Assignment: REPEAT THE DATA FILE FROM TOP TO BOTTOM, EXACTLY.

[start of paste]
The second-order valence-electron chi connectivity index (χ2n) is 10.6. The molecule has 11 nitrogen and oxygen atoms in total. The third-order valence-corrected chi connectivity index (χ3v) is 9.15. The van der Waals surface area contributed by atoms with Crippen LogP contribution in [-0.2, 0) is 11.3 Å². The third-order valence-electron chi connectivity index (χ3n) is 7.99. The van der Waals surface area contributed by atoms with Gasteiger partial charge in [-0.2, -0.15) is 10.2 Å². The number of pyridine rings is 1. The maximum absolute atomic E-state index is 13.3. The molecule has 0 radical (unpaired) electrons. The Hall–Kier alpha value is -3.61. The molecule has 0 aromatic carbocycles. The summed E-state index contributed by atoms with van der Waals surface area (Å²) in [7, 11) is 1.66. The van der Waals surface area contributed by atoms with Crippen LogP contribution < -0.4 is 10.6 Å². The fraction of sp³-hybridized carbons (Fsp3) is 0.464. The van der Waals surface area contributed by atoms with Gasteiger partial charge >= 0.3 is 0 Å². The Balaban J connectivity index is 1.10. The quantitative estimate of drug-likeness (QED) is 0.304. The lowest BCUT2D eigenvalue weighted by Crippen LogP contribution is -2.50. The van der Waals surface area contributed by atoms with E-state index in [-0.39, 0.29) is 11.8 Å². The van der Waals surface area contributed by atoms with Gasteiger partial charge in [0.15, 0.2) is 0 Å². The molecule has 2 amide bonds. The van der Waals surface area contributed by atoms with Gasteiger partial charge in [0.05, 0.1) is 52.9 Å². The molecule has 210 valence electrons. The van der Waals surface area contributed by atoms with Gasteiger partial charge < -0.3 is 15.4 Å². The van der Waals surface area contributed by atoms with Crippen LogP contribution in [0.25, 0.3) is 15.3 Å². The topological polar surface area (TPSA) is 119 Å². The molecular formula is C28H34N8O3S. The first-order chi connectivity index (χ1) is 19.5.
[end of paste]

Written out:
The second-order valence-electron chi connectivity index (χ2n) is 10.6. The molecule has 11 nitrogen and oxygen atoms in total. The third-order valence-corrected chi connectivity index (χ3v) is 9.15. The van der Waals surface area contributed by atoms with Crippen LogP contribution in [-0.2, 0) is 11.3 Å². The third-order valence-electron chi connectivity index (χ3n) is 7.99. The van der Waals surface area contributed by atoms with Gasteiger partial charge in [-0.2, -0.15) is 10.2 Å². The number of pyridine rings is 1. The maximum absolute atomic E-state index is 13.3. The molecule has 0 radical (unpaired) electrons. The Hall–Kier alpha value is -3.61. The molecule has 0 aromatic carbocycles. The summed E-state index contributed by atoms with van der Waals surface area (Å²) in [7, 11) is 1.66. The van der Waals surface area contributed by atoms with Crippen LogP contribution < -0.4 is 10.6 Å². The fraction of sp³-hybridized carbons (Fsp3) is 0.464. The van der Waals surface area contributed by atoms with Gasteiger partial charge >= 0.3 is 0 Å². The Balaban J connectivity index is 1.10. The quantitative estimate of drug-likeness (QED) is 0.304. The lowest BCUT2D eigenvalue weighted by Crippen LogP contribution is -2.50. The van der Waals surface area contributed by atoms with E-state index in [-0.39, 0.29) is 11.8 Å². The van der Waals surface area contributed by atoms with Gasteiger partial charge in [0.15, 0.2) is 0 Å². The molecule has 2 amide bonds. The van der Waals surface area contributed by atoms with Gasteiger partial charge in [0.05, 0.1) is 52.9 Å². The molecule has 210 valence electrons. The van der Waals surface area contributed by atoms with Gasteiger partial charge < -0.3 is 15.4 Å². The van der Waals surface area contributed by atoms with Crippen LogP contribution in [0.25, 0.3) is 15.3 Å². The topological polar surface area (TPSA) is 119 Å². The molecular formula is C28H34N8O3S. The first-order chi connectivity index (χ1) is 19.5.